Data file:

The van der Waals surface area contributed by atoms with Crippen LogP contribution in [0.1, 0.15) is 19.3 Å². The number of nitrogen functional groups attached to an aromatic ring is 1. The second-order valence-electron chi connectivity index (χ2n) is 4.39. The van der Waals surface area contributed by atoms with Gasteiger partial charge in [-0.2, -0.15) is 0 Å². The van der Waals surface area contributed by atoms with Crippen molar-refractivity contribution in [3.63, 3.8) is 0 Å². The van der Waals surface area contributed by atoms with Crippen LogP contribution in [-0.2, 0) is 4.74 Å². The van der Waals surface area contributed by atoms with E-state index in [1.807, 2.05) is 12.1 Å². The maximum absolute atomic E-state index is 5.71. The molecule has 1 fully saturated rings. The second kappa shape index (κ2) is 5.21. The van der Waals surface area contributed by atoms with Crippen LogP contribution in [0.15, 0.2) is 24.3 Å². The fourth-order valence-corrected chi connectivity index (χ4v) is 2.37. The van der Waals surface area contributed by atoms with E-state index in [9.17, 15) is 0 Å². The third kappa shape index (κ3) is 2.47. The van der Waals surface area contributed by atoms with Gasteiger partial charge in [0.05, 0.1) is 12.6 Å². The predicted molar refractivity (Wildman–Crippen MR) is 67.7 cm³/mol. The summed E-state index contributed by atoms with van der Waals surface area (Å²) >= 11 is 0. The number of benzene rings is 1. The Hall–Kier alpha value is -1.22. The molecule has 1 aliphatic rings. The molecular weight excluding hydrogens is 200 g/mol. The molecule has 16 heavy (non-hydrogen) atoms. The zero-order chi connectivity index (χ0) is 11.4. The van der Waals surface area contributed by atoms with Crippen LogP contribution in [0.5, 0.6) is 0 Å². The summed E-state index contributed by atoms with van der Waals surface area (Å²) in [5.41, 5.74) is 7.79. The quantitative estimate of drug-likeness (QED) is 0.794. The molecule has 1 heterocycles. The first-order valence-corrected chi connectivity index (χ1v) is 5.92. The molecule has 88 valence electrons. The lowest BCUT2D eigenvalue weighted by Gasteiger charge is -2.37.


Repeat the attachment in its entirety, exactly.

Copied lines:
The van der Waals surface area contributed by atoms with Crippen LogP contribution in [0.1, 0.15) is 19.3 Å². The number of nitrogen functional groups attached to an aromatic ring is 1. The second-order valence-electron chi connectivity index (χ2n) is 4.39. The van der Waals surface area contributed by atoms with Gasteiger partial charge in [-0.2, -0.15) is 0 Å². The van der Waals surface area contributed by atoms with Crippen molar-refractivity contribution in [3.63, 3.8) is 0 Å². The van der Waals surface area contributed by atoms with Crippen LogP contribution in [-0.2, 0) is 4.74 Å². The van der Waals surface area contributed by atoms with E-state index in [1.807, 2.05) is 12.1 Å². The maximum absolute atomic E-state index is 5.71. The molecule has 1 fully saturated rings. The second kappa shape index (κ2) is 5.21. The van der Waals surface area contributed by atoms with Crippen LogP contribution in [0.15, 0.2) is 24.3 Å². The fourth-order valence-corrected chi connectivity index (χ4v) is 2.37. The van der Waals surface area contributed by atoms with E-state index in [9.17, 15) is 0 Å². The third kappa shape index (κ3) is 2.47. The van der Waals surface area contributed by atoms with Gasteiger partial charge in [0.05, 0.1) is 12.6 Å². The predicted molar refractivity (Wildman–Crippen MR) is 67.7 cm³/mol. The summed E-state index contributed by atoms with van der Waals surface area (Å²) >= 11 is 0. The number of benzene rings is 1. The Hall–Kier alpha value is -1.22. The molecule has 1 aliphatic rings. The molecular weight excluding hydrogens is 200 g/mol. The molecule has 16 heavy (non-hydrogen) atoms. The zero-order chi connectivity index (χ0) is 11.4. The van der Waals surface area contributed by atoms with Crippen LogP contribution in [0.5, 0.6) is 0 Å². The summed E-state index contributed by atoms with van der Waals surface area (Å²) in [5.41, 5.74) is 7.79. The quantitative estimate of drug-likeness (QED) is 0.794. The molecule has 1 heterocycles. The first-order valence-corrected chi connectivity index (χ1v) is 5.92. The molecule has 88 valence electrons. The lowest BCUT2D eigenvalue weighted by Gasteiger charge is -2.37.